Communicating Sex Variation Research Cluster
This research cluster is concerned with the language and discourses used to communicate about human sex characteristics in all their variation, normative and non-normative, and an array of healthcare contexts ranging from the hospital to the home. Also central to the cluster's interests are material consequences for people of all ages, which emerge from ways of speaking and writing about sex characteristics in healthcare contexts. The term 'sex characteristics' represents an array of natural body traits and/or chromosomal possibilities that sit both within and outside of common expectations about what counts as male and female in the culture of biomedicine and in society more generally. It stands to reason that human rights to bodily integrity and autonomy sit at the heart of these issues along with, of course, the rights of adults whose bodies have less common sex characteristics.
Language use and the intersex body: Communicating sex variations in multilingual Hong Kong (2020-2023)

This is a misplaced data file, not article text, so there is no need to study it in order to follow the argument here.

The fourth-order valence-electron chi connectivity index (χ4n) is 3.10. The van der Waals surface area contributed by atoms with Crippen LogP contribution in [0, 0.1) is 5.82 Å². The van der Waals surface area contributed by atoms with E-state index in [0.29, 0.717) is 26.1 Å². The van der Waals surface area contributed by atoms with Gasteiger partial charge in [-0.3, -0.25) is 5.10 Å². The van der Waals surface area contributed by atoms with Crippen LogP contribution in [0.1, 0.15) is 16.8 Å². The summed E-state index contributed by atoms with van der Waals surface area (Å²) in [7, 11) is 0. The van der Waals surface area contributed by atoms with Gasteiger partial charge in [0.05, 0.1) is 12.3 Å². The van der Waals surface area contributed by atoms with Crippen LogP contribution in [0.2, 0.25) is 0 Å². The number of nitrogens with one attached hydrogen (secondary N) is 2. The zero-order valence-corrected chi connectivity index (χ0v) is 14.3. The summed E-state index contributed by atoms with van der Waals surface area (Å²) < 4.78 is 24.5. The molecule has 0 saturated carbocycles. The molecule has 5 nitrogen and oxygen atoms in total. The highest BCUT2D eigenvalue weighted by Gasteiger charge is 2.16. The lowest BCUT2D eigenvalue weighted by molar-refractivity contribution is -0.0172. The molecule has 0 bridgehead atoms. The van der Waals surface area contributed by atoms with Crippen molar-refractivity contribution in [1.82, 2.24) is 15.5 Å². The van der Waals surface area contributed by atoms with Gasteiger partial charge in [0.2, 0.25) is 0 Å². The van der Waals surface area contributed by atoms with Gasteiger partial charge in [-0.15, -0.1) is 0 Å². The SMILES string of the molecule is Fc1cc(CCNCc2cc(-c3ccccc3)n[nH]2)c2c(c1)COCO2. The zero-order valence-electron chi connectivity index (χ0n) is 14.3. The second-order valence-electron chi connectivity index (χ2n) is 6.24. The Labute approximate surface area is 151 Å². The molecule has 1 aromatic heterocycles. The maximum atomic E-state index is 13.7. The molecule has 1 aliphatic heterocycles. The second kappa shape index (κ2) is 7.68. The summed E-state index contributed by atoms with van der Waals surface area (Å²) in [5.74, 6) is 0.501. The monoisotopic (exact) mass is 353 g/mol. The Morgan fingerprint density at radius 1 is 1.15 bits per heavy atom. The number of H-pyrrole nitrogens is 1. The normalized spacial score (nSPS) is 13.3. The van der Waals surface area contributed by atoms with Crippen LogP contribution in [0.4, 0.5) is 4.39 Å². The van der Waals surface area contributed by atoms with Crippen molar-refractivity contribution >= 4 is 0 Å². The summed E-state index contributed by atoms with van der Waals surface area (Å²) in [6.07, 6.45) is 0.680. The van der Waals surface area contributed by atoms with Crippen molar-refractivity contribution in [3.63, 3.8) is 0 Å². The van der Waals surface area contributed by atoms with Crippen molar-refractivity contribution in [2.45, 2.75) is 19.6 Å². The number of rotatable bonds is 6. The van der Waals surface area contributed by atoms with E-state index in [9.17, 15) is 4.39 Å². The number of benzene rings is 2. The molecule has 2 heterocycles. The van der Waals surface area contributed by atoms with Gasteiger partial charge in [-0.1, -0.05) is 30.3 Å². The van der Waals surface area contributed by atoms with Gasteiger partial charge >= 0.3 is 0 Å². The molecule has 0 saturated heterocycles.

This GRF-funded project (no. 17621819) is the first research study to investigate the use of intersex/DSD (and related ) terminology in an Asian context or a multilingual context through a focus on Hong Kong. ‘Intersex traits’ are statistically uncommon body traits that do not meet medical and social norms for genital, hormonal and/or chromosomal arrangements. Terminology, and especially its use in society, is at the heart of coping and agency in intersex-bodied experience, for naming and classification systems have material consequences in relation to general access to health care but also mental wellbeing. This means that research into the terminological preferences of people with intersex traits is critical. Historically, activists appropriated the term intersex from biomedicine, demedicalizing it and claiming it as a positive embodied difference. The institution of medicine’s response was to abandon the term, adopting ‘Disorders of Sex Development’ (DSD) as a new tool of diagnostic categorization in 2006. Since its adoption the term DSD has had mixed reception among people with intersex traits. Contrastingly the medical community has adopted it wholeheartedly, reasserting their role as the ones who manage intersex bodies and ‘fix’ them. The result has largely been a re-silencing of those marked by the diagnosis. This research reviews the power of biomedicine to shape language, and thus knowledge, about intersex bodies, particularly in Hong Kong’s multilingual environment.